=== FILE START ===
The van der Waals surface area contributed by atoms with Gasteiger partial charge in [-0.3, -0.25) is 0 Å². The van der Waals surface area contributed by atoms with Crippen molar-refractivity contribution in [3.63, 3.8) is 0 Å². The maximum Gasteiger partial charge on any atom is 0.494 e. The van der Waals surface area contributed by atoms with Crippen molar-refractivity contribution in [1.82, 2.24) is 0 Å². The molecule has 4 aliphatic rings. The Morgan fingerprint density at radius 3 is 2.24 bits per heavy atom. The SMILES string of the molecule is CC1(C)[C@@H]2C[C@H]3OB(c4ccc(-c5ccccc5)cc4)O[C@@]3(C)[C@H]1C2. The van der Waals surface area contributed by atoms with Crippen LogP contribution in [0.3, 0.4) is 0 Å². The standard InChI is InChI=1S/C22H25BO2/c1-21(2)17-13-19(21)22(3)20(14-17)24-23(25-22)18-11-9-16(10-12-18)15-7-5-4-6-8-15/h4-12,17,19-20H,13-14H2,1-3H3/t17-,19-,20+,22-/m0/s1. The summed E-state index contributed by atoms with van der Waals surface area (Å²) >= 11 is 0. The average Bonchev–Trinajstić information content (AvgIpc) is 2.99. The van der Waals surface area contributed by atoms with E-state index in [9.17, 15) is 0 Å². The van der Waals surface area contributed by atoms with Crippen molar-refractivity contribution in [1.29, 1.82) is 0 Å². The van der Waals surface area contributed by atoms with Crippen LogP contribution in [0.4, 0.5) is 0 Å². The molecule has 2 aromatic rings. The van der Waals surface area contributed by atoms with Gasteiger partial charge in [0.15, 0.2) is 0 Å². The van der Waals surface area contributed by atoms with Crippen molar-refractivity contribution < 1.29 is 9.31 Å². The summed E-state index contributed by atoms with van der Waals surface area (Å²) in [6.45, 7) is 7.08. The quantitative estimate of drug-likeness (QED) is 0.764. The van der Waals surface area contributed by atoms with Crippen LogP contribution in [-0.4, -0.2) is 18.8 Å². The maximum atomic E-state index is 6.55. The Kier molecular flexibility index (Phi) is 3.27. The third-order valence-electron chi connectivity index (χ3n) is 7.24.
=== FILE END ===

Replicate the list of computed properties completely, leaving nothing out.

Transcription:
The van der Waals surface area contributed by atoms with Gasteiger partial charge in [-0.3, -0.25) is 0 Å². The van der Waals surface area contributed by atoms with Crippen molar-refractivity contribution in [3.63, 3.8) is 0 Å². The maximum Gasteiger partial charge on any atom is 0.494 e. The van der Waals surface area contributed by atoms with Crippen molar-refractivity contribution in [1.82, 2.24) is 0 Å². The molecule has 4 aliphatic rings. The Morgan fingerprint density at radius 3 is 2.24 bits per heavy atom. The SMILES string of the molecule is CC1(C)[C@@H]2C[C@H]3OB(c4ccc(-c5ccccc5)cc4)O[C@@]3(C)[C@H]1C2. The van der Waals surface area contributed by atoms with Crippen LogP contribution in [0.3, 0.4) is 0 Å². The standard InChI is InChI=1S/C22H25BO2/c1-21(2)17-13-19(21)22(3)20(14-17)24-23(25-22)18-11-9-16(10-12-18)15-7-5-4-6-8-15/h4-12,17,19-20H,13-14H2,1-3H3/t17-,19-,20+,22-/m0/s1. The summed E-state index contributed by atoms with van der Waals surface area (Å²) >= 11 is 0. The average Bonchev–Trinajstić information content (AvgIpc) is 2.99. The van der Waals surface area contributed by atoms with E-state index in [9.17, 15) is 0 Å². The van der Waals surface area contributed by atoms with Crippen molar-refractivity contribution in [1.29, 1.82) is 0 Å². The van der Waals surface area contributed by atoms with Crippen LogP contribution in [0.4, 0.5) is 0 Å². The molecule has 2 aromatic rings. The van der Waals surface area contributed by atoms with Gasteiger partial charge in [0.15, 0.2) is 0 Å². The van der Waals surface area contributed by atoms with Crippen molar-refractivity contribution < 1.29 is 9.31 Å². The summed E-state index contributed by atoms with van der Waals surface area (Å²) in [6.45, 7) is 7.08. The quantitative estimate of drug-likeness (QED) is 0.764. The van der Waals surface area contributed by atoms with Crippen LogP contribution in [-0.4, -0.2) is 18.8 Å². The maximum atomic E-state index is 6.55. The Kier molecular flexibility index (Phi) is 3.27. The third-order valence-electron chi connectivity index (χ3n) is 7.24.